25
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Let $u_{b}(n)$ be equal to to number of odd digits of $n$ in base $b$.

For example:
In base $10$, $u_{10}(15074) = 3$
In base $13$, $u_{13}(15610) = u_{13}([7, 1, 4, 10]_{13}) = 2$

What is the value of $$\sum_{n=1}^\infty \frac{u_b(2^n)}{2^n}$$ I don't think there's a nice closed form solution in the general case.
But when the base is even, it seems that the sum evaluates to $\frac{1}{b-1}$.

I have no idea how to approach it. I tried thinking about the generating function. But I can't find a recurrence relation or any nice properties.

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  • 1
    $\begingroup$ This is an incredible phenomenon $\endgroup$ – Stella Biderman Jan 30 '16 at 20:15
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Here is my solution:

If $a=\sum_{j\geq 0} a_j b^j$, then $u_b(a) = \frac{1}{2}\sum_j (1-(-1)^{a_j})$ because $1-(-1)^m=\begin{cases} 0 & 2\mid m\\ 2 & 2\nmid m\end{cases}$. Note that $a_j$ is the digit directly left of the decimal point in the $b$-adic expansion of $ab^{-j}$, i.e. $a_j = \lfloor ab^{-j} \rfloor \mod b$. Now if $b$ is even we can therefore replace $(-1)^{a_j}$ by $(-1)^{\lfloor ab^{-j} \rfloor}$.

Thus: $$\sum_{n\geq 1} 2^{-n} u_b(2^n) = \sum_{n\geq 1,j\geq 0} 2^{-n} \frac{1}{2} (1-(-1)^{\lfloor 2^n b^{-j}\rfloor})$$ Observe that for $j=0$ we always have $2^n b^{-j} \in 2\mathbb{N}$ so that all summands for $j=0$ vanish. Thus we assume $j\geq 1$ from now on.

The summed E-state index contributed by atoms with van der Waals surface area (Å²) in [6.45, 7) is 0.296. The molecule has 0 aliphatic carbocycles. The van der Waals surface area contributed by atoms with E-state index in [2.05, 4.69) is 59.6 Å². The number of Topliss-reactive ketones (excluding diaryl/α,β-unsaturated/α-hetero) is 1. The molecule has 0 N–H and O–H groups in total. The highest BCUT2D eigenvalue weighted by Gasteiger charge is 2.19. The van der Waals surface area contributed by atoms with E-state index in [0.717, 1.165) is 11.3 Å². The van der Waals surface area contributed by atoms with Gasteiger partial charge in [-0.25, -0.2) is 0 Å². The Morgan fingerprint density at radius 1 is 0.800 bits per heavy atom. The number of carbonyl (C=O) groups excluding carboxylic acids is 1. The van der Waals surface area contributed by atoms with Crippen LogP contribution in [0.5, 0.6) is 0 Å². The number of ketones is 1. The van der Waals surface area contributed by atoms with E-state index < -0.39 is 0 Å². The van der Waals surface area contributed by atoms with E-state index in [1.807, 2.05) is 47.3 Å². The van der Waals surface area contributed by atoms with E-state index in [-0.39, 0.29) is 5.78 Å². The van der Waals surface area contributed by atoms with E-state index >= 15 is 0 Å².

Now we have to think about $2^n b^{-j}$. This suggests looking at the $2$-adic expansion of $b^{-j}$: $$b^{-j} =\sum_{n\geq 1} d_n 2^{-n}$$ for some $d_n\in\{0,1\}$ so that $\lfloor 2^n b^{-j} \rfloor \mod 2 = d_n$.

The nice thing about the digits $d$ of any $2$-adic expansion is that $\frac{1}{2}(1-(-1)^d)$ not just indicates whether or not $d$ is odd, it is actually equal to $d$, because $d\in\{0,1\}$. Therefore $\frac{1}{2}(1-(-1)^{\lfloor 2^{n} b^{-j} \rfloor})=\frac{1}{2}(1-(-1)^{d_n})=d_n$.

Thus: $$\sum_{j\geq 1} \sum_{n\geq 1} 2^{-n} \frac{1}{2}(1-(-1)^{\lfloor 2^n b^{-j} \rfloor}) = \sum_{j\geq 1} \sum_{n\geq 1} 2^{-n} d_n = \sum_{j\geq 1} b^{-j} = \frac{1}{b-1}$$ and that's what we wanted to prove.

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  • $\begingroup$ That was an amazing proof. Much more simple than I imagined. $\endgroup$ – Kitegi Jan 31 '16 at 15:57

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